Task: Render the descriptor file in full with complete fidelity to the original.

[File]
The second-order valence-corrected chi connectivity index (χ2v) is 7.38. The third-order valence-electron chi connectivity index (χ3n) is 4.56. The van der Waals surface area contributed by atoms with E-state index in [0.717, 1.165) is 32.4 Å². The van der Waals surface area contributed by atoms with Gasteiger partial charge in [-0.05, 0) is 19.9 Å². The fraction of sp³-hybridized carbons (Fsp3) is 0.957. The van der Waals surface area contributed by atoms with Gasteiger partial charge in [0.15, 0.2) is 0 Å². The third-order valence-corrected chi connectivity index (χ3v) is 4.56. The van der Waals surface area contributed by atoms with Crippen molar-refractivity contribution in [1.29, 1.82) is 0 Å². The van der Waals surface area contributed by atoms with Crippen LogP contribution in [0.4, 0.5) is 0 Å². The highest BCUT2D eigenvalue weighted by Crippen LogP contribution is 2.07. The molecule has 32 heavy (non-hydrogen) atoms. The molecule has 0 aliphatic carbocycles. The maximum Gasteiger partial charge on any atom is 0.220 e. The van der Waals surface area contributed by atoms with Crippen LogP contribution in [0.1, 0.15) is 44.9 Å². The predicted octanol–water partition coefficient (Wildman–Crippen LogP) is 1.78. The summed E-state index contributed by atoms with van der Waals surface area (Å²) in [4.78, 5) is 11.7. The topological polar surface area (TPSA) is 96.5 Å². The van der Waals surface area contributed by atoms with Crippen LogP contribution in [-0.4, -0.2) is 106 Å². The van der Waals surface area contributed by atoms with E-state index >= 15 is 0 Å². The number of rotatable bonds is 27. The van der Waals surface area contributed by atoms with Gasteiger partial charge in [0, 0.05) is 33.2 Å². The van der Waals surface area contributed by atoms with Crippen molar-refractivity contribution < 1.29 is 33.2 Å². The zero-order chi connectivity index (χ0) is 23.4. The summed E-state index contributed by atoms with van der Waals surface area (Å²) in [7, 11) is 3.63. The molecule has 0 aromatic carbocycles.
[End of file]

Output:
The second-order valence-corrected chi connectivity index (χ2v) is 7.38. The third-order valence-electron chi connectivity index (χ3n) is 4.56. The van der Waals surface area contributed by atoms with E-state index in [0.717, 1.165) is 32.4 Å². The van der Waals surface area contributed by atoms with Gasteiger partial charge in [-0.05, 0) is 19.9 Å². The fraction of sp³-hybridized carbons (Fsp3) is 0.957. The van der Waals surface area contributed by atoms with Gasteiger partial charge in [0.15, 0.2) is 0 Å². The third-order valence-corrected chi connectivity index (χ3v) is 4.56. The van der Waals surface area contributed by atoms with Crippen molar-refractivity contribution in [1.29, 1.82) is 0 Å². The van der Waals surface area contributed by atoms with Crippen LogP contribution in [0.4, 0.5) is 0 Å². The highest BCUT2D eigenvalue weighted by Crippen LogP contribution is 2.07. The molecule has 32 heavy (non-hydrogen) atoms. The molecule has 0 aliphatic carbocycles. The maximum Gasteiger partial charge on any atom is 0.220 e. The van der Waals surface area contributed by atoms with Crippen LogP contribution in [0.1, 0.15) is 44.9 Å². The predicted octanol–water partition coefficient (Wildman–Crippen LogP) is 1.78. The summed E-state index contributed by atoms with van der Waals surface area (Å²) in [4.78, 5) is 11.7. The topological polar surface area (TPSA) is 96.5 Å². The van der Waals surface area contributed by atoms with Crippen LogP contribution in [-0.4, -0.2) is 106 Å². The van der Waals surface area contributed by atoms with E-state index >= 15 is 0 Å². The number of rotatable bonds is 27. The van der Waals surface area contributed by atoms with Gasteiger partial charge in [0, 0.05) is 33.2 Å². The van der Waals surface area contributed by atoms with Crippen molar-refractivity contribution < 1.29 is 33.2 Å². The zero-order chi connectivity index (χ0) is 23.4. The summed E-state index contributed by atoms with van der Waals surface area (Å²) in [7, 11) is 3.63. The molecule has 0 aromatic carbocycles.